“Edie, this is my roommate Peter. Peter, this is Edie,” said George whom I had practically forgotten at that point.
Peter duly nodded back at me. “So, what do you think of Professor Jackson’s class?” he asked, gazing back at me with his Rasputin eyes.
I was flustered. His freaky eyes and sexy caveman aura threw me off balance. On one level, I was grossed out by his teeth and he seemed really hairy. But on the other hand, I liked his feathery dark straight Beatle mop, his trim, cute body and his softly masculine deep voice. He was short though—only slightly taller than me and I’m barely 5’7.
“What are you interested in doing when you get out?” I said, the words rushing out of my mouth before I could clog them. What a heavy-handed question to ask someone I just met. I should be muzzled.
“I want to be an English professor,” Peter said forcefully, the leering gleam in his eyes temporarily dissipating. “And write.”
While Peter talked, I continued to eyeball him even though my better Emily Post instincts kept telling me I shouldn’t. It wasn’t polite but I couldn’t help it.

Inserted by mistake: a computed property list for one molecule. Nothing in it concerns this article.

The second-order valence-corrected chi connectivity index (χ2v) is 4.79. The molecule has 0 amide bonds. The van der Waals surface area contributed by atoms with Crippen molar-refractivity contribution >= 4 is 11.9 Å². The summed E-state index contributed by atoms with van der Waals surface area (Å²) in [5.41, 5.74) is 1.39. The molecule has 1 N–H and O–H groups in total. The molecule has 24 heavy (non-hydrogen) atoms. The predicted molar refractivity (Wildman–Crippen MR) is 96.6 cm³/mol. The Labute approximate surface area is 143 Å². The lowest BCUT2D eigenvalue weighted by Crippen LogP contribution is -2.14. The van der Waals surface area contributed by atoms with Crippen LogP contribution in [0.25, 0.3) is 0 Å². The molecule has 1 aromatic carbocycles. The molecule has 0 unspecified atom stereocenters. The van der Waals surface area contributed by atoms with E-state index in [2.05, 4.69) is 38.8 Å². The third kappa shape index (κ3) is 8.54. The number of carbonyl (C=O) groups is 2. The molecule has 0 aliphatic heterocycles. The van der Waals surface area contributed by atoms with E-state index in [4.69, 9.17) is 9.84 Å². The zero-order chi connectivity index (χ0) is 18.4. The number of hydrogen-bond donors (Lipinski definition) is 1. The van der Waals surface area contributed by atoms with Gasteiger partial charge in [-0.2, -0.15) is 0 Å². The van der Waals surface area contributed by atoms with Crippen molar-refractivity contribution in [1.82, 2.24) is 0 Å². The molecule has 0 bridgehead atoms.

My nose noticed, much to my delight, that Peter reeked of pot, which I soon learned he smoked nonstop. I hadn’t smoked pot in a long while—not since my stint with the misfit crowd I briefly hung out with in high school. My nostrils flared a bit as I tried to inhale more of that familiar sticky-sweet scent.
About the Author: Iris Dorbian is a business journalist/blogger who covers a wide range of topics that include small business, media, private equity/venture capital and theater/the arts. Among the outlets she’s written for are Wall Street Journal, Reuters, Venture Capital Journal, DMNews, Playbill, Backstage, Theatermania, Media Industry Newsletter, PRNews and Stage Directions (where she served as editor-in-chief for eight years). She is the author of “Great Producers: Visionaries of the American Theater,” which was published by Allworth Press in August 2008 and “Love, Loss and Longing in the Age of Reagan: Diary of a Mad Club Girl,” which was published in 2015. Her personal essays and short stories have been published in Blue Lyra Review, B O D Y, Embodied Effigies, Diverse Voices Quarterly, Gothesque Magazine and Jewish Literary Journal. And she has a master’s degree in journalism from Columbia University.